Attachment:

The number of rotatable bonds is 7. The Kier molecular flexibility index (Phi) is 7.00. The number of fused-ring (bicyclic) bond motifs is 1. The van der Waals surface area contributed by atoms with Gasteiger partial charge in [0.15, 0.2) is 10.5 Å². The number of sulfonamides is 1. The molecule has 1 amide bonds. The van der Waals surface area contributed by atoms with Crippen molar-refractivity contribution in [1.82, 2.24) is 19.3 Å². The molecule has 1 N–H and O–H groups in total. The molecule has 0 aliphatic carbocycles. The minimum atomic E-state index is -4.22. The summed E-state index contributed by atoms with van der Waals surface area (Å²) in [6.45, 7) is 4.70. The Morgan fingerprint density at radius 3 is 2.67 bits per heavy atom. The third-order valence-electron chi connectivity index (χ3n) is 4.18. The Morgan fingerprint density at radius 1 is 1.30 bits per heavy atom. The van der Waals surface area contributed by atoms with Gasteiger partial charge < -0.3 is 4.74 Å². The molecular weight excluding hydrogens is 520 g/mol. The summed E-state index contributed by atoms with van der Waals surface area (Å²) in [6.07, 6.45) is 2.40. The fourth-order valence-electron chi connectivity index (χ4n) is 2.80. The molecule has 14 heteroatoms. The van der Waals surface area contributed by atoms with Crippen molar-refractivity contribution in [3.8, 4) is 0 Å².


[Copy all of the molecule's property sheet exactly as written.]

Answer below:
The number of rotatable bonds is 7. The Kier molecular flexibility index (Phi) is 7.00. The number of fused-ring (bicyclic) bond motifs is 1. The van der Waals surface area contributed by atoms with Gasteiger partial charge in [0.15, 0.2) is 10.5 Å². The number of sulfonamides is 1. The molecule has 1 amide bonds. The van der Waals surface area contributed by atoms with Crippen molar-refractivity contribution in [1.82, 2.24) is 19.3 Å². The molecule has 1 N–H and O–H groups in total. The molecule has 0 aliphatic carbocycles. The minimum atomic E-state index is -4.22. The summed E-state index contributed by atoms with van der Waals surface area (Å²) in [6.45, 7) is 4.70. The Morgan fingerprint density at radius 3 is 2.67 bits per heavy atom. The third-order valence-electron chi connectivity index (χ3n) is 4.18. The Morgan fingerprint density at radius 1 is 1.30 bits per heavy atom. The van der Waals surface area contributed by atoms with Gasteiger partial charge < -0.3 is 4.74 Å². The molecular weight excluding hydrogens is 520 g/mol. The summed E-state index contributed by atoms with van der Waals surface area (Å²) in [6.07, 6.45) is 2.40. The fourth-order valence-electron chi connectivity index (χ4n) is 2.80. The molecule has 14 heteroatoms. The van der Waals surface area contributed by atoms with Crippen molar-refractivity contribution in [3.8, 4) is 0 Å².